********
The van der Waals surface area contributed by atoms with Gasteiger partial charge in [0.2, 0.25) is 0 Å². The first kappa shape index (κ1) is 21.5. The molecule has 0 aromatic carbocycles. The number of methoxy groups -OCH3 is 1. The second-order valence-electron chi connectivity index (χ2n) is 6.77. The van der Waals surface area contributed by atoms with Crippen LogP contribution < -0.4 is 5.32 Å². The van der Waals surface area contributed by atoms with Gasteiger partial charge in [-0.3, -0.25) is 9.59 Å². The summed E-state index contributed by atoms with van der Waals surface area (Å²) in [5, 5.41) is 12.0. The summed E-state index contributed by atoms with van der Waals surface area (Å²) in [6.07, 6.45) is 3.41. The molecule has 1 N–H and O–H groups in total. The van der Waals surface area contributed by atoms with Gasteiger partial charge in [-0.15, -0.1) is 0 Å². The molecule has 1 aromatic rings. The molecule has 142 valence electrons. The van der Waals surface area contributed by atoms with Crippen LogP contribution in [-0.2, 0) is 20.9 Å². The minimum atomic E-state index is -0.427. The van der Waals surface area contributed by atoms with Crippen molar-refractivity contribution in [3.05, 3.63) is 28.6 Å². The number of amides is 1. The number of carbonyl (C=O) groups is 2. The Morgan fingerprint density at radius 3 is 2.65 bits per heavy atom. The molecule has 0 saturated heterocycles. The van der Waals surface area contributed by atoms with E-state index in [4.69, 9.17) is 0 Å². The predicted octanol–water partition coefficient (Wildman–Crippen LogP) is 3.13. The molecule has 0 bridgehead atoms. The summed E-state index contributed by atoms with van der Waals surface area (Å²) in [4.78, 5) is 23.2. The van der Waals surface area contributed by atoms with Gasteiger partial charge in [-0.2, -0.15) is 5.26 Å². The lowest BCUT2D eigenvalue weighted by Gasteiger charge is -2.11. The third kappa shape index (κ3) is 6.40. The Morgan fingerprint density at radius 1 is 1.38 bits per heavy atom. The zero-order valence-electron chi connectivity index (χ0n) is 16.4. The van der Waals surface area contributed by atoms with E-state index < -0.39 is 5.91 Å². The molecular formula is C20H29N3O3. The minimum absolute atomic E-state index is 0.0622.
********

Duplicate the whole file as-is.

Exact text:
The van der Waals surface area contributed by atoms with Gasteiger partial charge in [0.2, 0.25) is 0 Å². The first kappa shape index (κ1) is 21.5. The molecule has 0 aromatic carbocycles. The number of methoxy groups -OCH3 is 1. The second-order valence-electron chi connectivity index (χ2n) is 6.77. The van der Waals surface area contributed by atoms with Crippen LogP contribution < -0.4 is 5.32 Å². The van der Waals surface area contributed by atoms with Gasteiger partial charge in [-0.3, -0.25) is 9.59 Å². The summed E-state index contributed by atoms with van der Waals surface area (Å²) in [5, 5.41) is 12.0. The summed E-state index contributed by atoms with van der Waals surface area (Å²) in [6.07, 6.45) is 3.41. The molecule has 1 N–H and O–H groups in total. The van der Waals surface area contributed by atoms with Gasteiger partial charge in [-0.15, -0.1) is 0 Å². The molecule has 1 aromatic rings. The molecule has 142 valence electrons. The van der Waals surface area contributed by atoms with Crippen LogP contribution in [-0.2, 0) is 20.9 Å². The minimum atomic E-state index is -0.427. The van der Waals surface area contributed by atoms with Crippen molar-refractivity contribution in [3.05, 3.63) is 28.6 Å². The number of amides is 1. The number of carbonyl (C=O) groups is 2. The Morgan fingerprint density at radius 3 is 2.65 bits per heavy atom. The molecule has 0 saturated heterocycles. The van der Waals surface area contributed by atoms with E-state index in [4.69, 9.17) is 0 Å². The predicted octanol–water partition coefficient (Wildman–Crippen LogP) is 3.13. The molecule has 0 bridgehead atoms. The summed E-state index contributed by atoms with van der Waals surface area (Å²) in [4.78, 5) is 23.2. The van der Waals surface area contributed by atoms with Gasteiger partial charge in [-0.2, -0.15) is 5.26 Å². The lowest BCUT2D eigenvalue weighted by Gasteiger charge is -2.11. The third kappa shape index (κ3) is 6.40. The Morgan fingerprint density at radius 1 is 1.38 bits per heavy atom. The zero-order valence-electron chi connectivity index (χ0n) is 16.4. The van der Waals surface area contributed by atoms with E-state index < -0.39 is 5.91 Å². The molecular formula is C20H29N3O3. The minimum absolute atomic E-state index is 0.0622.